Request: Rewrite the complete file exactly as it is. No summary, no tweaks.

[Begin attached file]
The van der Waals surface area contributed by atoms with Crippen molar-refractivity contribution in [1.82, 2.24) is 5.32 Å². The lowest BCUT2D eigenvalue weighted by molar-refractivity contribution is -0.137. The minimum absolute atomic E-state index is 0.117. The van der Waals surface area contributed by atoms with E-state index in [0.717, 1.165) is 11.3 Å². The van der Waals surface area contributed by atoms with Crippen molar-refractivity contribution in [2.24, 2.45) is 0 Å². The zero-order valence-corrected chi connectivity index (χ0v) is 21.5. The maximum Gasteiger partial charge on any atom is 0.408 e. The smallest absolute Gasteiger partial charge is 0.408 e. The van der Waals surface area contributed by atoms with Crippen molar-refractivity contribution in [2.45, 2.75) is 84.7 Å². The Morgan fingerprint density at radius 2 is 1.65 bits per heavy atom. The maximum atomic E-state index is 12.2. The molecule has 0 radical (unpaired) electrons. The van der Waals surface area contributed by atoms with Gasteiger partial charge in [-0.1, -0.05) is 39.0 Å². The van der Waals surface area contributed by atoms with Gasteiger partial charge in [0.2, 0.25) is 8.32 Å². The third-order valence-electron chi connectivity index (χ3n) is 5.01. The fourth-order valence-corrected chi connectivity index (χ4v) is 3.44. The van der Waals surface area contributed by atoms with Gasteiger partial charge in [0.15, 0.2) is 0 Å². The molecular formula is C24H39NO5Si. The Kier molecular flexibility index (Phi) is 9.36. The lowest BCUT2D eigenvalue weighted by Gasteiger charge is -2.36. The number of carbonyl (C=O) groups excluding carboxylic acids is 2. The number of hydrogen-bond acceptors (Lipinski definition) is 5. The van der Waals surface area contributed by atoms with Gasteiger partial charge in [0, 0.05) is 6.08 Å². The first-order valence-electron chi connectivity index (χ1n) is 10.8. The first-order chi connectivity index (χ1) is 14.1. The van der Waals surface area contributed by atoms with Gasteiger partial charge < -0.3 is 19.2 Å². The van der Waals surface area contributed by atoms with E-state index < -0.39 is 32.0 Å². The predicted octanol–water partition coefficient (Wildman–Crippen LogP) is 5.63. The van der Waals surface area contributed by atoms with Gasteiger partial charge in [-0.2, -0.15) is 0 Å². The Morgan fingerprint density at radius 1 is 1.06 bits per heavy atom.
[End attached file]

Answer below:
The van der Waals surface area contributed by atoms with Crippen molar-refractivity contribution in [1.82, 2.24) is 5.32 Å². The lowest BCUT2D eigenvalue weighted by molar-refractivity contribution is -0.137. The minimum absolute atomic E-state index is 0.117. The van der Waals surface area contributed by atoms with E-state index in [0.717, 1.165) is 11.3 Å². The van der Waals surface area contributed by atoms with Crippen molar-refractivity contribution in [2.24, 2.45) is 0 Å². The zero-order valence-corrected chi connectivity index (χ0v) is 21.5. The maximum Gasteiger partial charge on any atom is 0.408 e. The smallest absolute Gasteiger partial charge is 0.408 e. The van der Waals surface area contributed by atoms with Crippen molar-refractivity contribution in [2.45, 2.75) is 84.7 Å². The Morgan fingerprint density at radius 2 is 1.65 bits per heavy atom. The maximum atomic E-state index is 12.2. The molecule has 0 radical (unpaired) electrons. The van der Waals surface area contributed by atoms with Gasteiger partial charge in [-0.1, -0.05) is 39.0 Å². The van der Waals surface area contributed by atoms with Gasteiger partial charge in [0.2, 0.25) is 8.32 Å². The third-order valence-electron chi connectivity index (χ3n) is 5.01. The fourth-order valence-corrected chi connectivity index (χ4v) is 3.44. The van der Waals surface area contributed by atoms with Gasteiger partial charge in [0.15, 0.2) is 0 Å². The molecular formula is C24H39NO5Si. The Kier molecular flexibility index (Phi) is 9.36. The lowest BCUT2D eigenvalue weighted by Gasteiger charge is -2.36. The number of carbonyl (C=O) groups excluding carboxylic acids is 2. The number of hydrogen-bond acceptors (Lipinski definition) is 5. The van der Waals surface area contributed by atoms with Gasteiger partial charge in [0, 0.05) is 6.08 Å². The first-order valence-electron chi connectivity index (χ1n) is 10.8. The first-order chi connectivity index (χ1) is 14.1. The van der Waals surface area contributed by atoms with Gasteiger partial charge < -0.3 is 19.2 Å². The van der Waals surface area contributed by atoms with E-state index < -0.39 is 32.0 Å². The predicted octanol–water partition coefficient (Wildman–Crippen LogP) is 5.63. The van der Waals surface area contributed by atoms with Gasteiger partial charge in [-0.2, -0.15) is 0 Å². The Morgan fingerprint density at radius 1 is 1.06 bits per heavy atom.